Mary Poonam Lukose: the first Indian woman to be appointed to a legislature. She was instrumental in building Kerala’s public health care system.
You must read this book to learn about the achievements of these inspiring women whose stories are nowhere seen in our history textbooks. Please let me know your thoughts about this book if you have already read it.
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Far, far away, someone was weeping, but the world was sleeping, any dream will do.
Andrew lloyd Webber & Timothy Rice
“No women wants to get into sex work. It’s not that they made a choice, but rather that they had no choice to make. Their life is tough but sex workers so often just to live to create a better future for their kids. It is the single overriding reason why they carry on.”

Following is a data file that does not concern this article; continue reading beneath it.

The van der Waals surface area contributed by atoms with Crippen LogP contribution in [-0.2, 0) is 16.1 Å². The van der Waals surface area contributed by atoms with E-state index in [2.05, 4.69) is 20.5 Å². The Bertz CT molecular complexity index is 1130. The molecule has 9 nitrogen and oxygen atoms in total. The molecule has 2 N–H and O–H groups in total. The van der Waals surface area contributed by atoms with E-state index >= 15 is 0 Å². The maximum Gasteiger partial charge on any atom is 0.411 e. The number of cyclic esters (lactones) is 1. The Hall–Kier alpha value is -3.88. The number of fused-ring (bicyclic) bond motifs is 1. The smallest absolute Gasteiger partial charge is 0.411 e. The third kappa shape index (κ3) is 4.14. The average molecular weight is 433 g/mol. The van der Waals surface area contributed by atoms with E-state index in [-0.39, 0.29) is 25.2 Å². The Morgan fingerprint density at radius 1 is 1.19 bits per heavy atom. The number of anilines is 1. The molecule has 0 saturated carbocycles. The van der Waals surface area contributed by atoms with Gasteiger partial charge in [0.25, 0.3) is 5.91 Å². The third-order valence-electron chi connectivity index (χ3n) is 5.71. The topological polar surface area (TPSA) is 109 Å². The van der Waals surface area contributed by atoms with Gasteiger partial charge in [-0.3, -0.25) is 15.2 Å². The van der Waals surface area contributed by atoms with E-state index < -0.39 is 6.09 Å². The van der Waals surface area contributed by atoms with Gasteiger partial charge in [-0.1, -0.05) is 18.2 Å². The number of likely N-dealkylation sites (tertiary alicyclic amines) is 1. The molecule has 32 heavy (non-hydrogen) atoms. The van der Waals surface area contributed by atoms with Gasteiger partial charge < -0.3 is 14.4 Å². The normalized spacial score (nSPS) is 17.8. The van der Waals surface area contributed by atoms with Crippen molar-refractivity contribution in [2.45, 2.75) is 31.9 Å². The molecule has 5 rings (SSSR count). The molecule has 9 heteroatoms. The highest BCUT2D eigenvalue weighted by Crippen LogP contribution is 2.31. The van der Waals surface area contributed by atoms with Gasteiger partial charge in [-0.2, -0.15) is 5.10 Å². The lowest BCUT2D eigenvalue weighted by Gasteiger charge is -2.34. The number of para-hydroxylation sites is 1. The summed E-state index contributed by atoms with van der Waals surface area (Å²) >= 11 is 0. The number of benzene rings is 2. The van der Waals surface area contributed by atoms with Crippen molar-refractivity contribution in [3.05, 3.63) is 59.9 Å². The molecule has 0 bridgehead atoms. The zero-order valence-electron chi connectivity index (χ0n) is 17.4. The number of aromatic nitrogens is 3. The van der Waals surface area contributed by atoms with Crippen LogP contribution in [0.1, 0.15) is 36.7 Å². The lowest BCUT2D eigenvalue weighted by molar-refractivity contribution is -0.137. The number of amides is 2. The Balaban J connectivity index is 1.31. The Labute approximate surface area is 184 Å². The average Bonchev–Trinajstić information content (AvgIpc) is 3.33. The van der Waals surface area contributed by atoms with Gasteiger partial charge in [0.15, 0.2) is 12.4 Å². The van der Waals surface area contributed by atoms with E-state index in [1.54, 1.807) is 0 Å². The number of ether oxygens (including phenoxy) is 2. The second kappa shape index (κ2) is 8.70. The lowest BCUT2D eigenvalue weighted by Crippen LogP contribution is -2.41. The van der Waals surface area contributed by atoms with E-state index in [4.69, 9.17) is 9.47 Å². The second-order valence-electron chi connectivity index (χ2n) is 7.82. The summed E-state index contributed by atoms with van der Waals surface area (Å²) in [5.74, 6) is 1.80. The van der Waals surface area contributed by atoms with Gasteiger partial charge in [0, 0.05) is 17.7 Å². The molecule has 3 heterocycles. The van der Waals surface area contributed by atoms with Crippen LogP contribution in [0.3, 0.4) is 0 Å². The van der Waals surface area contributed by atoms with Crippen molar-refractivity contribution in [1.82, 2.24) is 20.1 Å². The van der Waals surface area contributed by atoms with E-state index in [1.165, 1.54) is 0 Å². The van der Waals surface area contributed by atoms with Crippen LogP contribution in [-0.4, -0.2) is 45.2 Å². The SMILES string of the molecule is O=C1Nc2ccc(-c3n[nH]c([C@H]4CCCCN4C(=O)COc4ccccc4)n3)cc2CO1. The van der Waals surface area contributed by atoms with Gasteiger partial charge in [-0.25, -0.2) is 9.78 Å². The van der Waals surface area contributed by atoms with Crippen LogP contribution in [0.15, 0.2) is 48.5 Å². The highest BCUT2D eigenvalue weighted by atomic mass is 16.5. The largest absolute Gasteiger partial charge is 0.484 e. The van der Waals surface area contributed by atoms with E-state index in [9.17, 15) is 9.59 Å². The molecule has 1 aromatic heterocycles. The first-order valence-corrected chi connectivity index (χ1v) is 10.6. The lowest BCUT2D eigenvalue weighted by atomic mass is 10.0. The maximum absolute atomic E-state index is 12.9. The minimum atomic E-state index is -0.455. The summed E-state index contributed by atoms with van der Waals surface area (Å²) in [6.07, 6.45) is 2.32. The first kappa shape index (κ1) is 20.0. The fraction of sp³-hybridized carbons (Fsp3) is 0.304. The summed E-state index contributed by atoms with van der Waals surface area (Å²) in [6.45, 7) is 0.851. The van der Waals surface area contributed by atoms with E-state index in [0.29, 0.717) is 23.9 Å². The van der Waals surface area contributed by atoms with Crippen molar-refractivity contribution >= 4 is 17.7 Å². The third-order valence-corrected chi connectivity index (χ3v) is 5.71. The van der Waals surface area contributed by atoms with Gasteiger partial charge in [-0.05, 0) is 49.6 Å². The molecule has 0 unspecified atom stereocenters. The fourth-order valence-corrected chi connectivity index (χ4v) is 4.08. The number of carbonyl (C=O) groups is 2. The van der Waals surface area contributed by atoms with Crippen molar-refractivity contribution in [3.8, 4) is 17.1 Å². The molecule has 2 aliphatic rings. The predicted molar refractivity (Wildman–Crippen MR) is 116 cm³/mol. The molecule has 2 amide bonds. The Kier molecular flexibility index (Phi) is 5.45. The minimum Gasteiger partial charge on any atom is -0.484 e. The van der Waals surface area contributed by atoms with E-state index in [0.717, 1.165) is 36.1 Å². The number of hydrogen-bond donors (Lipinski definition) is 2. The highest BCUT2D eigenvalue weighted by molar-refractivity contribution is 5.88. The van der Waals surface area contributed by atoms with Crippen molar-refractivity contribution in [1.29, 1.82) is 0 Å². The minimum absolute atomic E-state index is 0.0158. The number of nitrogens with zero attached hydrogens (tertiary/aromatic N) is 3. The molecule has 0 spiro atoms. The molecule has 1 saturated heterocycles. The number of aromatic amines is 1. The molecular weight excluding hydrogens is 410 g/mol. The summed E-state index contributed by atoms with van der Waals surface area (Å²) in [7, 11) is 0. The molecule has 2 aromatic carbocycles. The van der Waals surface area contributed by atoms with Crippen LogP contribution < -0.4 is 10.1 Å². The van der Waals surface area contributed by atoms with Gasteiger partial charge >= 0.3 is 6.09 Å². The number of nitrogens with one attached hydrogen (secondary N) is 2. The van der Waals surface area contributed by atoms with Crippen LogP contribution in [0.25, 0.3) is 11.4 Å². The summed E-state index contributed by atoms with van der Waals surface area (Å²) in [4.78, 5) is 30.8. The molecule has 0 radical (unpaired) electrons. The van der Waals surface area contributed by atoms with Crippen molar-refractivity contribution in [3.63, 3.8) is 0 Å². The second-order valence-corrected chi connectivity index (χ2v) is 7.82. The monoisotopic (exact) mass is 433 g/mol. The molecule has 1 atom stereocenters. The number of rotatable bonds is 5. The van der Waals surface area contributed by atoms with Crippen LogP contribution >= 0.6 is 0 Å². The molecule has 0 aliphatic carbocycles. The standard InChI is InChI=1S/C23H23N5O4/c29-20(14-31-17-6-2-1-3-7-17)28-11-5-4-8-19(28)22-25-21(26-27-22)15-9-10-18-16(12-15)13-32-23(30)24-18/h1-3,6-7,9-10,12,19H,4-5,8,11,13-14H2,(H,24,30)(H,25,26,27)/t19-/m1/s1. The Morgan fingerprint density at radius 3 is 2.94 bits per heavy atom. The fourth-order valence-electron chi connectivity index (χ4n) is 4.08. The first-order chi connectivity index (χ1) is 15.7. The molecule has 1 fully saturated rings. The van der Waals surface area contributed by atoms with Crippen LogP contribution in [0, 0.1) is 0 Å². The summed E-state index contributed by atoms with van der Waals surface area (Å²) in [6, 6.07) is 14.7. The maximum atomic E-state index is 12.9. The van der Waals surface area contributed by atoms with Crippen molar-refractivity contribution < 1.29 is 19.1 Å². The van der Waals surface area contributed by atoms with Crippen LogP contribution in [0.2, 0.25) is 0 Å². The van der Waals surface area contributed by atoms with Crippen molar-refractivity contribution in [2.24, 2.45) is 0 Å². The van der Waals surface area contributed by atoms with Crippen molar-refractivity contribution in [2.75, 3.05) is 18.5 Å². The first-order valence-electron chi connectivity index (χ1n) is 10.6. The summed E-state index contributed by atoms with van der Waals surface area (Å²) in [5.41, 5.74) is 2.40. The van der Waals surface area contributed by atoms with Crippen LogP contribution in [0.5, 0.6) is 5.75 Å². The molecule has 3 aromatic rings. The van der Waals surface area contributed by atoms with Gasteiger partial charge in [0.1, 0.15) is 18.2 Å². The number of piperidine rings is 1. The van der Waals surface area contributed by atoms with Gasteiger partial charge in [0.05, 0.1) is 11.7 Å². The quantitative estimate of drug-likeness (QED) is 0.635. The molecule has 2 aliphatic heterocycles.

Excerpt from the Book
I read this book last year and it hit me quite hard. We can never understand what circumstances makes someone choose the profession of sex work especially for the people who are at the bottom of the pyramid. However, I didn’t get enough peace and thinking space for writing the review of this book. I know nothing about the life of sex-workers to comment on their profession. Honestly, I am feeling perplexed because this book shows that they are doing sex work out of desperation and poverty. A woman is forced to sell her body for fifty rupees or even for a meal or some milk for their infant. Thinking of this situation makes me sad and empty. Still, these people despite facing struggles and problems in their lives, show us the courage, resilience, strength, hope, and optimism towards life.